DEPARTMENTS
AN AIHA FAREWELL
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"Washington Insider" Bids Farewell
AIHA’s longtime director of Government Affairs, Aaron Trippler, is retiring at the end of this month. One of four senior managers to leave AIHA over the past year, Trippler is known to most AIHA members as the author of the “Happenings on the Hill” newsletters, many of which appeared in The Synergist under the name “Washington Insider.” Trippler recently discussed his career and future plans with The Synergist.
Instead, he left politics and took a job with an association in Pierre, South Dakota, the state capitol. One of his responsibilities was to lobby on the association’s behalf at the state level. So began Trippler’s long and fruitful career in government affairs. Two jobs and a little more than a decade later, he found himself as the first—and, until recently, the only—director of Government Affairs in AIHA’s history.
PROTECTING THE PROFESSION Trippler’s first day at AIHA was a Saturday, the start of AIHce 1992 in Boston. The conference was a whirlwind entrance into the world of occupational health and safety. Back home after the conference, he told his wife he didn’t think he’d be at AIHA more than five years.
He would last 24, in part because he was given the freedom to make the job his own.
“I liked the members, and I liked the people I worked with,” Trippler recalls. But the key was AIHA’s flexibility in allowing him to work at the state level. “If I had been told to just do federal government affairs, I’d have gone nuts.”
Then as now, state governments offered more hope for progress on the issues OHS professionals care about. Compared to the glacial pace of change at the federal level, state governments were relatively action-packed, giving Trippler opportunities to not only influence legislation but to write some laws himself.
Trippler points to his work on title protection and professional recognition at the state level as one of his greatest successes at AIHA. These laws ensure that only qualified individuals can legally use titles related to the IH profession. Currently, 20 states have granted some form of title protection or professional recognition for IHs.
“I find the states much more fun than Washington,” Trippler explains, “because they’ll introduce a piece of legislation and you know whether you win or lose in 60 days. Washington will introduce a piece of legislation, and then that legislation is talked about for 20 years, and they still don’t do anything with it.” ON THE ROAD Trippler has long been a popular speaker at meetings of AIHA local sections and OHS conferences. Meeting members instilled in him a deep appreciation for the profession. “I’m very privileged to work for people who do what they do,” Trippler says. “It’s not very often you get to work for people [whose] job really makes a difference.”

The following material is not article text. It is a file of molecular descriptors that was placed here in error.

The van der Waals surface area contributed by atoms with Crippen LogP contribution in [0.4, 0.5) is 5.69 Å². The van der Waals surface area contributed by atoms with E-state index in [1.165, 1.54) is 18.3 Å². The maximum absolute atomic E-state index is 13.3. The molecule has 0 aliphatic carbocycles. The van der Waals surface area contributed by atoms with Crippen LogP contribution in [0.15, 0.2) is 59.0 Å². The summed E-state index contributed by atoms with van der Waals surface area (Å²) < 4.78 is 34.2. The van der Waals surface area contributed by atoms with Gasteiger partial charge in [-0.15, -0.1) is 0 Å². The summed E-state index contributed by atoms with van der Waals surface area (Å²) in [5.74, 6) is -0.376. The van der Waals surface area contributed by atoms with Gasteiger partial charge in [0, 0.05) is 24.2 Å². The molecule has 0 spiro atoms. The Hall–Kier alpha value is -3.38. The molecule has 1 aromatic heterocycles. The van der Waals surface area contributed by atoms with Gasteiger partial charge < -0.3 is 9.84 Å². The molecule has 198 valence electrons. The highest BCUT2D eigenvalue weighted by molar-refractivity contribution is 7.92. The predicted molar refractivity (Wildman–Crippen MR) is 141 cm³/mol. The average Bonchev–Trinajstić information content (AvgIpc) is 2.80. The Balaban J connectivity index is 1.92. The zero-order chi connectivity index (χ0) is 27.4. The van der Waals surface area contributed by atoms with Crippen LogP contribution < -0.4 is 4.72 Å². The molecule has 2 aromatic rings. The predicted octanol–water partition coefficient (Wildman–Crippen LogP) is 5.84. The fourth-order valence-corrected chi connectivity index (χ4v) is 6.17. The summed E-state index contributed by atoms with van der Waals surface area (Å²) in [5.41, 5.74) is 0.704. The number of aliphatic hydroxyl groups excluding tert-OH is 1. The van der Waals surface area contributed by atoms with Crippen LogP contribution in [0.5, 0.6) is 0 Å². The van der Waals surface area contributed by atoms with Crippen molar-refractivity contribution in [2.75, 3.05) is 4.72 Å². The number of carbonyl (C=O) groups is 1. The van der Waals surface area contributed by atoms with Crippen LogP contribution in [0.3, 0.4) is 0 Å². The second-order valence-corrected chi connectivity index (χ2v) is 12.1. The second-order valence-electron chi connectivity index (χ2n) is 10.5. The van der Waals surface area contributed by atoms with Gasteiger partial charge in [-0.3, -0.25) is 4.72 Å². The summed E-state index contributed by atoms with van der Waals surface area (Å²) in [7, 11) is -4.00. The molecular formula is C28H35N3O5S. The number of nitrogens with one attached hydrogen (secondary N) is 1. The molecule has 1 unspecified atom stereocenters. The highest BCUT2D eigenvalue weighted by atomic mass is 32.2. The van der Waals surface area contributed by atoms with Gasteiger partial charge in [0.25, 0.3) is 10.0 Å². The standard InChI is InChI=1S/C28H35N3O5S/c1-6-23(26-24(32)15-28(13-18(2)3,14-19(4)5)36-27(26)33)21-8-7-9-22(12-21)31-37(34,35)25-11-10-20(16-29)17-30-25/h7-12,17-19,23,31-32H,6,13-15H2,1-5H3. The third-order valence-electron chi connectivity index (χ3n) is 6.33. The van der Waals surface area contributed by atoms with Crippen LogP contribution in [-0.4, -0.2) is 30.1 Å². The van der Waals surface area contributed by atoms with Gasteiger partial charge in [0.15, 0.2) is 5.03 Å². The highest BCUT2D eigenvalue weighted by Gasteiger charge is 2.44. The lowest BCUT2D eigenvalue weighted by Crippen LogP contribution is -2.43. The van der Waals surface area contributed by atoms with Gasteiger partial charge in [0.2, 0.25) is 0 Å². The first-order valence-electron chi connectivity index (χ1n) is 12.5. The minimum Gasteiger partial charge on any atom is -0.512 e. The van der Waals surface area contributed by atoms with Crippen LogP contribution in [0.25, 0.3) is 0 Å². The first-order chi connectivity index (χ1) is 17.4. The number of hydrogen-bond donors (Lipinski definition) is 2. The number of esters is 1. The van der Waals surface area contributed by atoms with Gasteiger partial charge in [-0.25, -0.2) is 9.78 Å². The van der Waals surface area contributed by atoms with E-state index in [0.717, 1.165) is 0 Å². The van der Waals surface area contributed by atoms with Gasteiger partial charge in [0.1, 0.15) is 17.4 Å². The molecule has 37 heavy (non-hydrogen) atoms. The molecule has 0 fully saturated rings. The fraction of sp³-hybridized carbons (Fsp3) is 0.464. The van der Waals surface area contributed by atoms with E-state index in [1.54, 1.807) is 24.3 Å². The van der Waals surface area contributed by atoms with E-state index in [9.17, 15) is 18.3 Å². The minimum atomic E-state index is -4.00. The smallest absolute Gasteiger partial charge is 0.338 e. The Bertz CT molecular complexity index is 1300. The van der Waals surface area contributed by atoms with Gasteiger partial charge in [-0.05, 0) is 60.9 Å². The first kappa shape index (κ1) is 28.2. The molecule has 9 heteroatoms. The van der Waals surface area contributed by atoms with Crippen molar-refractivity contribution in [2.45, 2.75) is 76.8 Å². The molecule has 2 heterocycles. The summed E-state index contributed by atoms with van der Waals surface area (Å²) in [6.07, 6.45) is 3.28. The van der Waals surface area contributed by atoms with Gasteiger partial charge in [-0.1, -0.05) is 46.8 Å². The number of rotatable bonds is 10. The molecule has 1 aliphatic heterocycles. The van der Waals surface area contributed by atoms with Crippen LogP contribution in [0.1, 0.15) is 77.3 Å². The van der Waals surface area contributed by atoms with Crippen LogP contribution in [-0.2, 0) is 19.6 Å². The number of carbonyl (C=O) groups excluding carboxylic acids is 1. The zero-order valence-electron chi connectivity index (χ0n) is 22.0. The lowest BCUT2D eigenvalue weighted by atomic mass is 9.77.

The travel was enjoyable too, though in recent years it has begun to wear on him. In nearly a quarter-century at AIHA, Trippler has spent enough time traveling that he’s missed three and a half years of his sons’ lives. He estimates that he has given between 400 and 500 presentations—and he insists he didn’t write a single one. That revelation is testament to Trippler’s prodigious speaking ability and his equally impressive talent for recounting, in entertaining and enlightening fashion, what he’s learned from constant reading and conversation with government workers and OHS leaders.
The need to stay informed about politics is not something Trippler will miss when he retires to the California home he and his wife purchased earlier this year.
“Somebody said, ‘Why are you moving to California?’” Trippler recalls. “I said, ‘How far can I get from Washington without having to go to Hawaii or Alaska?’” STAYING ACTIVE Asked about his post-retirement plans, Trippler says he will take about six months to unwind and indulge his passions for golf and non-work-related travel. But he’s sure that he’ll stay active, possibly working as a consultant or taking a job in a golf shop.
He’s also sure that no matter what happens in Washington, AIHA members have the tools to be successful.
“Don’t worry about OSHA,” he advises. “Don’t worry about Congress. As long as you’re doing your job every day, workers will go home healthy and safe every night.”

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On election night in 1978, fourteen votes were all that stood between Aaron Trippler and a possible career in politics. He was the campaign manager for Leo Thorsness, the Republican candidate for South Dakota’s 1st congressional district. A baker’s dozen of voters had swung the race for Thorsness’ opponent, Tom Daschle, the future Senate majority leader. (A recount would widen Daschle’s victory to 139 votes out of more than 129,000 cast—an official margin of one-tenth of one percent.)

The race was effectively decided by a coin toss. Had it come up heads instead of tails, Trippler would have gone to Washington to be Thorsness’s chief of staff, and who knows where that might have led.
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Mallory, at age 14, became entangled in an ice-packing machine while working a summer job to earn money for church camp. Once a budding athlete and artist, Mallory lost function in both arms. Her life will never be the same.
The four senior managers have a collective eight decades of experience at AIHA. For more information, read former AIHA Executive Director Peter O'Neil's article in the November 2015 Synergist.
 
Carol Tobin was profiled in the November issue, and Vicky Yobp in December. AIHA Government Affairs Director Aaron Trippler will be featured later this year.